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After I leave a company should I leave my money in the 401k or transfer it to an IRA?

Jan 04, 2012 by Dan from Ventura, CA in  |  Flag
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Toni, I believe that in almost every case you'd be better off rolling over your 401k assets to an IRA managed either by an investment advisor or by yourself. In doing so you'll have much greater flexibility as to the available investments and will likely be able to reduce your annual expenses assuming you roll those funds to one of the leading discount brokerage firms.

Comment   |  Flag   |  Jan 06, 2012 from Port Chester, NY

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Shawn A. Wilson Level 9

Toni-What are your plans for the account? Do you need current income or are you waiting for a later time. Doing a rollover into an IRA may cost you more in the form of higher expenses and upfront or deferred sales charges, not to mention commissions. If you are pleased with the selection of investments and do not have an immediate need for income then staying in the 401k plan is your best option. The Department of Labor also issued new rules regarding 401k plans which will require expenses of the plan to be disclosed to all participants and the plan sponsor is now allowed to provide investment advice based on specific guidelines. When you recieve your next 401k statement, take a close look and begin your investigation then. Good Luck Shawn

Comment   |  Flag   |  Jan 05, 2012 from Middleburg, PA

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Luke Collova Level 8

Toni, both Gregory and Shawn have identified important factors to consider. Rolling your previous employer 401(k) account into an IRA will give you access to a much broader choice of investment vehicles. But, you do need to check into the fees associated with doing the rollover. Then you need to check on the flip side, being the costs of having the assets in the 401(k). In most cases I agree it is prudent to roll to an IRA as it will give you the most freedom with choices like how to invest, if you want to use a manager and who that manager is and options like going with a Roth option. In conclusion, there is no automatic correct answer - it depends on you, your situation and your goals for the account. Good luck working thru the pros and cons of each and if you get stuck, then I would seek advice. Best, Luke

Comment   |  Flag   |  Oct 17, 2013 from Seattle, WA

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Another variable to consider is the accessibility of your money. IRA's normally have a 10% penalty associated with withdrawals made before the year you turn 59 1/2 (plus the tax you will owe). You can usually pull money directly from your retirement plan without a penalty after age 55. May not be an issue for you depending on your age, but I have seen that variable come into play before. I agree with the other comments about flexibility, cost, etc. Just really depends on what type of investor you are. Some relish the flexibility of an IRA and others are paralyzed by it. Your retirement plan is usually a simplified, scaled down version of the investment world. If it is well built and reasonable in cost, it may be just what you need.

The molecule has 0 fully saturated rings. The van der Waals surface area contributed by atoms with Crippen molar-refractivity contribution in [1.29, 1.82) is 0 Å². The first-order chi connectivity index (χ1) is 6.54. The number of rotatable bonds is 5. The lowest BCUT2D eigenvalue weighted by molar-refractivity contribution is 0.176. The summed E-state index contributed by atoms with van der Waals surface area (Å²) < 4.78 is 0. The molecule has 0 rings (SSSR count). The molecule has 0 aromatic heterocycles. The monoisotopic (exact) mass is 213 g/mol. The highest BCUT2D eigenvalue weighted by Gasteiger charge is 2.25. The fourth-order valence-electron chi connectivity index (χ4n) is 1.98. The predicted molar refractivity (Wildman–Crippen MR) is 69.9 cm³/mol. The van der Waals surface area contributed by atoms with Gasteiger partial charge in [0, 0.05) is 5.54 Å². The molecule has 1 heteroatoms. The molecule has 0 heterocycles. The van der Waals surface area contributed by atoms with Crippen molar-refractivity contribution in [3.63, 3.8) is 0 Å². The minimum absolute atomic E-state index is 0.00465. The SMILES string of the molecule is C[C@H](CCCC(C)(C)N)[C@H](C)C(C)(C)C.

Comment   |  Flag   |  Oct 31, 2013 from Knoxville, TN

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Toni, unless there is an investment option within your old employers 401(k) lineup that you can not find outside of the plan it is almost always in your best interest to take your retirement funds with you and roll them into your own IRA. Since your no longer there your not making any contributions and they're probably no longer providing any match. Plus as long as your funds are there your subject to whatever misfortune that might happen at the company after you leave. There's nothing worse than to see someone who has had their old 401(k) or retirement plan frozen because their old employer has had to file for chapter 11 or something. Best, Crawford.

Comment   |  Flag   |  Oct 24, 2013 from Detroit, MI

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Toni, all great answers to your question. About the only investment you may have access to within your 401(k) that you wouldn't be able to access in an IRA is a stable value fund. Depending on your thoughts on interest rates it may be a good place to park some of the 'safe' side of a portfolio allocation. Although it only provides 2-3% interest it will come without downside principal risk if interest rates increase (principal value of bonds will decline if interest rates increase). The only other reason we would recommend leaving some $$ in a 401(k) is the ability to access the money at age 55 without a penalty, as mentioned above.

Comment   |  Flag   |  Nov 01, 2013 from Uniontown, OH

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